The Jets pulled off one of the biggest moves of the still-young offseason, stealing the All-Pro corner away from the New England Patriots, his agents announced.
Revis celebrated the move on Twitter:
The blockbuster deal came five hours after Revis became a free agent. The Patriots declined to exercise a $20 million option for 2015, but they had retained exclusive negotiating rights until 4 p.m. ET.
It was a stunning blow to the Patriots, who lost their most accomplished defensive player -- a vital cog in their Super Bowl championship.
Many figured Revis had found a permanent home in New England and wouldn't want to change teams for the third straight season, but he was lured back to New York by Woody Johnson's money.
The deal will pay him $48 million in the first three years, including $39 million in full guarantees, a source said. The first two years are guaranteed -- $16 million and $17 million, respectively. In 2017, $6 million of his $17 million salary is guaranteed.
According to ESPN data, the $14 million-a-year average ties Patrick Peterson and Richard Sherman for the highest among cornerbacks. The largest guarantee for a cornerback is $48 million (Peterson).
It's a bold move for the Jets, who are looking for credibility after four straight non-playoff seasons and a regime change.
On the first day of free agency, the Jets doled out $52 million in guarantees to shore up their weakest position -- cornerback. Earlier in the day, they agreed to terms with former Cleveland Browns starter Buster Skrine, who will sign a four-year, $25 million contract that includes a $13 million guarantee. In 2014, the Jets' corners managed only two interceptions, tied for fewest in the league.
Revis played for the Jets from 2007 to 2012, making three All-Pro teams and establishing himself as the best corner in the league. His final season in New York ended abruptly, as he tore his ACL in the first month.
He also made headlines off the field, mainly due to contract issues. He staged two holdouts, including a bitter dispute in 2010 that lasted until the first week of the regular season. He ended up signing what was termed a "Band-Aid" contract, a bridge to a long-term deal -- but that never happened.
After the 2012, the relationship between the two sides turned nasty, prompting new GM John Idzik -- with the blessing of Johnson -- to trade Revis to theTampa Bay Buccaneersfor first- and fourth-round picks. The Jets used to first rounder to select defensive tackle Sheldon Richardson, one of their best players.
Revis signed a six-year, $96 million contract with the Bucs -- none of it guaranteed -- but he lasted only a year. He wasn't happy in Greg Schiano's zone-based defense, and he was released after one season, quickly signing with the Patriots.
At the time, Revis wanted to return to the Jets, according to sources, but his representatives didn't hear back from Idzik. That upset then-coach Rex Ryan, who lobbied hard for a Revis reunion.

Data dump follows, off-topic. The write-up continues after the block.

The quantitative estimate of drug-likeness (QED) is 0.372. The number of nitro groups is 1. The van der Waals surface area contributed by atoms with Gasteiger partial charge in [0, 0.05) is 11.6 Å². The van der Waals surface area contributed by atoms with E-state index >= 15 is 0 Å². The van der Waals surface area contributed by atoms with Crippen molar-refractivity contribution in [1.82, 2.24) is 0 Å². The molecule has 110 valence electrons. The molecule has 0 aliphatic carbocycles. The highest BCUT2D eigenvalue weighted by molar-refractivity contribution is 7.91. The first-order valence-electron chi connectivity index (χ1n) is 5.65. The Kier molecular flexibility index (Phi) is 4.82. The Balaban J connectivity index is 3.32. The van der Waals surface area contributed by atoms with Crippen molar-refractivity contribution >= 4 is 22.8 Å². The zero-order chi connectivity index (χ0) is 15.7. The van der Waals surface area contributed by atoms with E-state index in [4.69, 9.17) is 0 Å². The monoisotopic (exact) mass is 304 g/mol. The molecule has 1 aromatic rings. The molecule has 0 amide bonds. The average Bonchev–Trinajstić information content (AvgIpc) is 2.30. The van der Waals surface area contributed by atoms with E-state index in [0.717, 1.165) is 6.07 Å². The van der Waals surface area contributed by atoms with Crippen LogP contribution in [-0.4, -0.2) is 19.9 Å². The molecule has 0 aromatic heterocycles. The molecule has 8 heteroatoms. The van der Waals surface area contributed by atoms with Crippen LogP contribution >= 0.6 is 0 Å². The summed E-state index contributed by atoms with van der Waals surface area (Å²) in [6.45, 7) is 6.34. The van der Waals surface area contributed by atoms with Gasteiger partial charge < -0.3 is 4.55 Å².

Ryan and Idzik are gone. When the season ended, Johnson made it clear he was interested in Revis 2.0, telling reporters: "Darrelle is a great player. I'd love for Darrelle to come back."
The Patriots filed a tampering charge with the league; it's still pending.
Johnson's new regime, GM Mike Maccagnan and Todd Bowles, made Revis a priority. There was a need (no healthy, starting-caliber corners on the roster) and more than enough cap space (roughly $40 million at the start of free agency).
When the Patriots signed Revis in March 2014, the terms of the contract were two years for $32 million, although team president Jonathan Kraft later acknowledged that the 2015 season was a "placeholder."
The was in reference to Revis having a mammoth $25 million salary-cap charge for 2015, which the team was unlikely to absorb and thus leading the sides back to the negotiating table where Revis would either sign an extension or be released to become an unrestricted free agent.
The arrangement worked for both sides, as the Patriots benefited from Revis returning to top form two seasons after tearing his ACL and playing for the under-market rate of $12 million for the 2014 season.
Meanwhile, Revis re-established himself as arguably the game's top cornerback, raising his profile in going from a Tampa Bay team that ended up with the No. 1 pick in the 2015 draft to the Patriots.
Revis, who turns 30 on July 14, started every game for the Patriots in 2014 and was a valuable chess piece who often matched up against opponents' top receivers in the team's predominantly man coverage scheme. He finished with 14 passes defended in the regular season, and had two interceptions, although the statistics don't fully reflect his value because the football wasn't often coming his way.
ESPN.com Patriots reporter Mike Reiss and ESPN NFL Insider Adam Schefter contributed to this report.
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